- The Washington Times - Thursday, February 13, 2003

A makeshift group now impetuously trumpets its intention to remove California Gov. Gray Davis. California is a state in the progressive tradition. We have referenda to overturn state laws we don't like and initiatives to pass state laws we want. And we can use the ballot box to change the state constitution itself.
The trends start here, especially when we amend our constitution. For example, California's Proposition 13 (1978) began the national taxpayer revolt. And our Proposition 209 (1996) inspired national repudiation of race preferences.
And that same state constitution provides for the recall of the governor.
For recalling state legislators, there is a six-month wait. After all, how can you recall someone who has barely started his job?
But for governor, there is no such caution.
Recall proponents must announce their intention and their particulars, and serve notice on the governor. He can respond. They must publish his response. Then, they have 160 days to gather signatures.
Last year's voter turnout for governor in the Gray Davis-Bill Simon race was barely 50 percent. That's eight points below the record low 58 percent turnout in 1998 (Gray Davis vs. Dan Lungren). That means the number of valid signatures needed for a recall election is relatively low. The required 12 percent of turnout for governor yields fewer than 900,000 valid signatures. Collecting perhaps 1.4 million total signatures would provide the requisite number.
Once the signatures are validated, the lieutenant governor must call a special election 60 to 80 days later. The recall requires a majority of those voting, the successor to Mr. Davis only a plurality.
Remember "Network," the satire on television news? The people said, "We're mad as hell, and we're not going to take it anymore."
Is that the rallying cry against Mr. Davis?
Surely, recall is an extraordinary step. Opponents claim it's a bad precedent. But it may be the only recourse.
Term limits prohibit Mr. Davis from running for a third term. So, voting against his reelection is not on the table.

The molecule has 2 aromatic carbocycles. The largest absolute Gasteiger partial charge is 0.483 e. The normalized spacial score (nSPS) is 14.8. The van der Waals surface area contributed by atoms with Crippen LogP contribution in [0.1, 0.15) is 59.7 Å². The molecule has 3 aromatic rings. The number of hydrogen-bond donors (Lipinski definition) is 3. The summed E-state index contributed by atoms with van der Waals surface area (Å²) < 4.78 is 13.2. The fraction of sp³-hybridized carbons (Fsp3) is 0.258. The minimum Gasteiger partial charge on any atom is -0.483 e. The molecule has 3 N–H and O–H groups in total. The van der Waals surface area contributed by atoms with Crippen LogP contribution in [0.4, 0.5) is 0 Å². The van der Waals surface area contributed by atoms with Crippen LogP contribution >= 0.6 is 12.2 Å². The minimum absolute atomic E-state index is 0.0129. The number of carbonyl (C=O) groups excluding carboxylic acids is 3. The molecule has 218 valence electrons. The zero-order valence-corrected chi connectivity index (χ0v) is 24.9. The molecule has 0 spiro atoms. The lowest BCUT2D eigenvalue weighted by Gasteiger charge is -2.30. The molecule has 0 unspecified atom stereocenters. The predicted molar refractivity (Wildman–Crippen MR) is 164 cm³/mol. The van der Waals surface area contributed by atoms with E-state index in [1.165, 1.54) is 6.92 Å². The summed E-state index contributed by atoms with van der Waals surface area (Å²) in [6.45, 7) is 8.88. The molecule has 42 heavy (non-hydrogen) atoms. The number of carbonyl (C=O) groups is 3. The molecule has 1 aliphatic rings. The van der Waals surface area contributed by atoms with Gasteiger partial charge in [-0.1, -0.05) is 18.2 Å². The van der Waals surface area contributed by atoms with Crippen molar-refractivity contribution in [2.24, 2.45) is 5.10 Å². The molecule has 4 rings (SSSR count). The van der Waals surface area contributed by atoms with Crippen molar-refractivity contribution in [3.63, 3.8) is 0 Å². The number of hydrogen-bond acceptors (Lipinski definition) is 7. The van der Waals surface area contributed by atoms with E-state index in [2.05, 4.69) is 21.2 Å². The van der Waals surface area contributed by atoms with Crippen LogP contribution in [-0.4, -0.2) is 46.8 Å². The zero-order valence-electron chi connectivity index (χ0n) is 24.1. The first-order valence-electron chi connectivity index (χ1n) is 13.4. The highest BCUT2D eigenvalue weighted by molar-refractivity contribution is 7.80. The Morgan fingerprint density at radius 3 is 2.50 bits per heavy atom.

Why not let him serve out his term? After all, he was reelected, despite his acknowledged incompetence. Not that he won fair and square against Bill Simon. But just because other statewide Democrats received more votes than Mr. Davis did, is that a reason to recall him?
And voters knew, when they voted to reelect Mr. Davis, that he had mishandled the energy crisis. It was widely reported that his serious miscalculations had cost the state dearly that he had mortgaged the state for a generation. But in an era when bumbling CEOs get golden parachutes, Mr. Davis spent $70 million for his soft-landing reelection.
Yet, there is at least a metaphorical indictment here. Sure, many politicians abuse fund raising. Mr. Davis is, arguably, different. He seemed to make extortion an art form. Do we punish him because he excelled?
Do we exorcise Mr. Davis, because he perversely enjoys soliciting? Is it that he hustled money, rather than governed? Was the seeming nexus between public policy and political contributions rigid?
The Davis administration routinely failed the smell test. For example, his largest contributor ($3 million) was the prison guards union. It received the biggest pay raise, hundreds of millions. The teachers union turned down his $1 million campaign demand. Now, teachers are paid less than prison guards.
Is Mr. Davis worse than other politicians? Or is it a matter of degree?
Politicians routinely obfuscate in their reelection campaigns. But, afterward, the Davis budget deficit magically increased, in a few weeks, by double-digit billions.
Mr. Davis would blame it on September 11, on the recession, on George Bush. He does not accept responsibility. That troubles us.
People know he lied about the numbers.
And the effects of such fiscal manipulation are profound. His postponement of the day of reckoning has made it a hard day's night for California.
And should we reckon with Mr. Davis?
So far, though, the recall is tactical, not strategic. It misses the point.
The movement must be broad-based. It should involve Democrats and Republicans, liberals and conservatives, gays and straights, and people who think differently on abortion, and lots of other issues.
This cannot be narrow. This should be a consensus. It can involve people who disagree on almost everything, except "the Davis."
People must send a message that they are not to be manipulated.
The recall can be punitive. That's OK. It would repudiate politics-as-usual nationally.
Finally, the recall implies this truism. Mr. Davis could still do more damage.
But a failed recall is worse than no recall at all.
Should this recall be recalled, then promptly reinvented?

Arnold Steinberg is a political strategist who created the successful campaign for Proposition 209, the California constitutional amendment that prohibited race preferences.

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